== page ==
To want to be respected and treated fairly is understandable. Morals and ethics based upon this expectation form a major part of our social system and inform our social construction of justice. As such, a person who breaks the law can be held morally responsible for their actions.
My sense of moral responsibility legitimises me to want to seek revenge or compensation when I have been unfairly treated.
But what if life is not fair and is more a matter of happenstance?
A person does not choose their parents, or the circumstances of the life they are born into. And yet, both of these factors, together with luck, have an enormous influence on every decision a person makes, and any consequences they may face for their actions.
What happens, then, when there is no easy way for me to gain retributive justice for the emotional and physical pain I have suffered as a consequence of another person or persons’ act of transgression, either by commission or omission?
On occasions when I have felt hurt and deeply wronged by a person’s ‘unfair’ words or actions, I have been preoccupied by the desire for vengeful justice.
Thinking of the transgression, I notice tension in my arms and shoulders. My jaw clenches, holding my tongue tightly clamped in my mouth. Next comes the furrowed brow and a wave of nausea. Without me consciously doing anything, my brain has given the go-ahead for a release of adrenaline to help my body cope with this fight or flight response, making my heart beat faster and increasing the blood flow of metabolised sugars and oxygen to my muscles, priming them for action. I am now buzzing with energy and have an urge to shout out loud, but who is there to listen to me?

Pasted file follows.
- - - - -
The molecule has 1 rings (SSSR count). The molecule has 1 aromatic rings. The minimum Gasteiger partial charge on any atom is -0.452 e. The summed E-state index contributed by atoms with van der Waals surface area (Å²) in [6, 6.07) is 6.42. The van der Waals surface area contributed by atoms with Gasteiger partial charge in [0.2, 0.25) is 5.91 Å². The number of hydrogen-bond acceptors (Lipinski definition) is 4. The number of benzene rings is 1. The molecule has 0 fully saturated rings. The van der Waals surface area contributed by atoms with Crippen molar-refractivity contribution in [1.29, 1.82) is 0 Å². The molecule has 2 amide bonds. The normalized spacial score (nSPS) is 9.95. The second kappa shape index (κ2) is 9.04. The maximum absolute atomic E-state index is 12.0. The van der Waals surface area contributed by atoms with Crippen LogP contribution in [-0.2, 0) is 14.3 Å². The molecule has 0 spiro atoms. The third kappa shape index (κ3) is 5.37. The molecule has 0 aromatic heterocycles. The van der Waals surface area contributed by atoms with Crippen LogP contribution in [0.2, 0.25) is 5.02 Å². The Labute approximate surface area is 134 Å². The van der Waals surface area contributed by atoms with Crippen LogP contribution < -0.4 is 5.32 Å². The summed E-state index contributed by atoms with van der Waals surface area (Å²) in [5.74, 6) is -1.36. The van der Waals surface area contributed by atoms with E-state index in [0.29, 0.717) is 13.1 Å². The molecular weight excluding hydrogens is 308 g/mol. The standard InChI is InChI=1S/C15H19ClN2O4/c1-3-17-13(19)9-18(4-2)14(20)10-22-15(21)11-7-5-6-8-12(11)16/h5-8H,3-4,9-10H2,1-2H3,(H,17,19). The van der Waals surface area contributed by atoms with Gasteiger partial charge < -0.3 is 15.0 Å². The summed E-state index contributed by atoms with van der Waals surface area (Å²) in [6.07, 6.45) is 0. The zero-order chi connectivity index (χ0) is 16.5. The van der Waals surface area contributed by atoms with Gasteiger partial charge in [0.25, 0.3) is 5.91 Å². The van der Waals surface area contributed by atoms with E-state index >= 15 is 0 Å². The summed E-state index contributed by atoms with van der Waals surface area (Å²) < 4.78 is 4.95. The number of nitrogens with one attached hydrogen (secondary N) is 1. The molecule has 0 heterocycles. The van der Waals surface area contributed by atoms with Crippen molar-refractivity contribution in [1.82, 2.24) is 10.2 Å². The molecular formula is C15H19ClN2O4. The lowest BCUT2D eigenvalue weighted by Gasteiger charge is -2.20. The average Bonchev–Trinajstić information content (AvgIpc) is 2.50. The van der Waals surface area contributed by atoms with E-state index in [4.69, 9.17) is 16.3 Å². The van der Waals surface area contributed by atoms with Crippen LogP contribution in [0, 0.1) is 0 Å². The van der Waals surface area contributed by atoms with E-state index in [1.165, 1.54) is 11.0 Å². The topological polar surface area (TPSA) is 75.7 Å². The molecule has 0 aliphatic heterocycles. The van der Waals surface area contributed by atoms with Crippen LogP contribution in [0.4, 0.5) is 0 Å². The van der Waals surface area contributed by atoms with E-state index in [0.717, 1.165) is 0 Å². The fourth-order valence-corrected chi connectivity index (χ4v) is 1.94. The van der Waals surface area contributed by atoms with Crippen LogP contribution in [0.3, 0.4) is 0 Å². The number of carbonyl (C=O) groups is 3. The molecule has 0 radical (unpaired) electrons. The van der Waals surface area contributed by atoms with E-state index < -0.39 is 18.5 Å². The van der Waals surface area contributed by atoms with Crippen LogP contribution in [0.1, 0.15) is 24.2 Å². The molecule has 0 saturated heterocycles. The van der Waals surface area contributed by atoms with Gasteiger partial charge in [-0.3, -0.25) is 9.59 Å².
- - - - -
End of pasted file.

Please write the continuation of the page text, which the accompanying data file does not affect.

What can a person do in this state of anxiety, with intrusive ruminative thoughts, an inability to focus, general fatigue and potential feelings of isolation and depression?
How Positive Psychology Can Help
Positive psychology offers hope in the form of an intrapersonal process in response to this question. Evidence-based research models have been developed – such as Enright’s process model and Worthington’s REACH model – to guide an individual, couple, or group through the intrapersonal emotional process of forgiveness.
Discovering the different models of intrapersonal forgiveness helped me see that I do not need an apology or act of contrition from the perpetrator to release myself from the burden of injustice carried in my body and mind. Forgiveness research demonstrates that forgiveness is essentially an intra-psychic process (personal and subjective), that may or may not involve the perpetrator.
Introducing step-by-step interventions such as writing a forgiveness letter or expressive writing, a positive psychology coach can develop a strong working alliance with the coachee. This provides a trusted space to help the coachee make safe contact with the pain and hurt they have experienced and continue to experience. Through this approach, it may be possible for the coachee to state their commitment to let go of the transgression and to compassionately forgive the perpetrator. This work takes time, and progress may not be linear or follow a rational timeline. One letter may be started, abandoned, and another letter begun. The resulting letter does not need to be sent, as this is a subjective process. However, reading the finished letter to a trusted friend is recommended.
Awareness of the research into the process of forgiveness has helped me to be more forgiving. I see the perpetrator of a transgression as a human being living in a world where fairness is not always a given. I consider the possible reasons why the person behaved the way they did. I reflect on the background of the person and how their social environment may have influenced their behaviour. Doing all of these things may, in the long-term, be better for me and for society as a whole. When I stand back from the heat of a situation, breathing calmly and quieting my thoughts, I am better able to consider, with compassion, the complexity of life, which at times…is not fair.
Positive Psychology has so many practical applications for our lives. Expand your understanding and coaching practice through evidence-based coaching approaches and assessment tools, which are covered in our ICF-accredited Practicing Applied Positive Psychology Coaching course.